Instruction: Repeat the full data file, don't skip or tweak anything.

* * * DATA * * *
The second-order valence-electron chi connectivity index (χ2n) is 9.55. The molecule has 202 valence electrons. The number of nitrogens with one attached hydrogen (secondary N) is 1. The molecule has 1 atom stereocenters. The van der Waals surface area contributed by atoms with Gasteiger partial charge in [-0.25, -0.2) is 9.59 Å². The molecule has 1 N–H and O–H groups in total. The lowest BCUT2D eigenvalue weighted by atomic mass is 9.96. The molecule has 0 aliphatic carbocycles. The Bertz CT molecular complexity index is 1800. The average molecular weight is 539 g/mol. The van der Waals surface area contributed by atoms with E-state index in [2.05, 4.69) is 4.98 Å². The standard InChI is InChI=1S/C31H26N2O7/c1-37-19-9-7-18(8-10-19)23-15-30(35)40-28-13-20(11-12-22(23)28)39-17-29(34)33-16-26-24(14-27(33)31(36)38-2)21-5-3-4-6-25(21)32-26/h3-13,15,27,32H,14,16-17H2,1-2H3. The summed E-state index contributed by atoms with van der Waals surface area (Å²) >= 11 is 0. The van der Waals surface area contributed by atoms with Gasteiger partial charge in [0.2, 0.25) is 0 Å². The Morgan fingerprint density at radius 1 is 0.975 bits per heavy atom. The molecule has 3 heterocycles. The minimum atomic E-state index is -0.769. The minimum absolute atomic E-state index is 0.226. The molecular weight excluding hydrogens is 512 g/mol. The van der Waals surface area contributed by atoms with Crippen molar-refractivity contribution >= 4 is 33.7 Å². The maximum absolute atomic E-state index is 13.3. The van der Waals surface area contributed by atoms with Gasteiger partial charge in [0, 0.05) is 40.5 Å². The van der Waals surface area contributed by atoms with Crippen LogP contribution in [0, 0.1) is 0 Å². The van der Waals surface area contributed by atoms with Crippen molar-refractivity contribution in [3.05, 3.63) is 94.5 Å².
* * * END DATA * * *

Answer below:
The second-order valence-electron chi connectivity index (χ2n) is 9.55. The molecule has 202 valence electrons. The number of nitrogens with one attached hydrogen (secondary N) is 1. The molecule has 1 atom stereocenters. The van der Waals surface area contributed by atoms with Gasteiger partial charge in [-0.25, -0.2) is 9.59 Å². The molecule has 1 N–H and O–H groups in total. The lowest BCUT2D eigenvalue weighted by atomic mass is 9.96. The molecule has 0 aliphatic carbocycles. The Bertz CT molecular complexity index is 1800. The average molecular weight is 539 g/mol. The van der Waals surface area contributed by atoms with E-state index in [2.05, 4.69) is 4.98 Å². The standard InChI is InChI=1S/C31H26N2O7/c1-37-19-9-7-18(8-10-19)23-15-30(35)40-28-13-20(11-12-22(23)28)39-17-29(34)33-16-26-24(14-27(33)31(36)38-2)21-5-3-4-6-25(21)32-26/h3-13,15,27,32H,14,16-17H2,1-2H3. The summed E-state index contributed by atoms with van der Waals surface area (Å²) >= 11 is 0. The van der Waals surface area contributed by atoms with Gasteiger partial charge in [0.2, 0.25) is 0 Å². The Morgan fingerprint density at radius 1 is 0.975 bits per heavy atom. The molecule has 3 heterocycles. The minimum atomic E-state index is -0.769. The minimum absolute atomic E-state index is 0.226. The molecular weight excluding hydrogens is 512 g/mol. The van der Waals surface area contributed by atoms with Crippen molar-refractivity contribution >= 4 is 33.7 Å². The maximum absolute atomic E-state index is 13.3. The van der Waals surface area contributed by atoms with Gasteiger partial charge in [0, 0.05) is 40.5 Å². The van der Waals surface area contributed by atoms with Crippen LogP contribution in [0, 0.1) is 0 Å². The van der Waals surface area contributed by atoms with Crippen molar-refractivity contribution in [3.05, 3.63) is 94.5 Å².